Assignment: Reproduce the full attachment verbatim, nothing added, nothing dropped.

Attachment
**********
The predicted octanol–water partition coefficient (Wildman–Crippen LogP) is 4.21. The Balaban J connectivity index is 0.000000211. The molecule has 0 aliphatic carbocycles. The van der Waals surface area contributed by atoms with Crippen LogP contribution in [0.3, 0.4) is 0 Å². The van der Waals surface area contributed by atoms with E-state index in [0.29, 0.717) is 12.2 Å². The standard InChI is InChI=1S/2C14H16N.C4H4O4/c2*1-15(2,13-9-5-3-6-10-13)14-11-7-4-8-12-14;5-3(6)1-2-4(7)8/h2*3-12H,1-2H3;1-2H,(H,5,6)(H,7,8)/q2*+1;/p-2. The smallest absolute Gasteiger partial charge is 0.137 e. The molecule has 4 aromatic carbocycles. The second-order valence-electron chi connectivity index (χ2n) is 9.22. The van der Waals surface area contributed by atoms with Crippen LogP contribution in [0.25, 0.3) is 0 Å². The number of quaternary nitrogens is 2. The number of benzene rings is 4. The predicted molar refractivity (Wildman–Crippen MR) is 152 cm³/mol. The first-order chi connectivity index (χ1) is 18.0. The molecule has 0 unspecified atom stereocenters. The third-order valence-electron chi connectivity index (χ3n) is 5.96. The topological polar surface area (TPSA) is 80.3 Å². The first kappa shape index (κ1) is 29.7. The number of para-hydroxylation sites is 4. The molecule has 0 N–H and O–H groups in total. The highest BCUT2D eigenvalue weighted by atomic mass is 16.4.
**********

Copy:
The predicted octanol–water partition coefficient (Wildman–Crippen LogP) is 4.21. The Balaban J connectivity index is 0.000000211. The molecule has 0 aliphatic carbocycles. The van der Waals surface area contributed by atoms with Crippen LogP contribution in [0.3, 0.4) is 0 Å². The van der Waals surface area contributed by atoms with E-state index in [0.29, 0.717) is 12.2 Å². The standard InChI is InChI=1S/2C14H16N.C4H4O4/c2*1-15(2,13-9-5-3-6-10-13)14-11-7-4-8-12-14;5-3(6)1-2-4(7)8/h2*3-12H,1-2H3;1-2H,(H,5,6)(H,7,8)/q2*+1;/p-2. The smallest absolute Gasteiger partial charge is 0.137 e. The molecule has 4 aromatic carbocycles. The second-order valence-electron chi connectivity index (χ2n) is 9.22. The van der Waals surface area contributed by atoms with Crippen LogP contribution in [0.25, 0.3) is 0 Å². The number of quaternary nitrogens is 2. The number of benzene rings is 4. The predicted molar refractivity (Wildman–Crippen MR) is 152 cm³/mol. The first-order chi connectivity index (χ1) is 18.0. The molecule has 0 unspecified atom stereocenters. The third-order valence-electron chi connectivity index (χ3n) is 5.96. The topological polar surface area (TPSA) is 80.3 Å². The first kappa shape index (κ1) is 29.7. The number of para-hydroxylation sites is 4. The molecule has 0 N–H and O–H groups in total. The highest BCUT2D eigenvalue weighted by atomic mass is 16.4.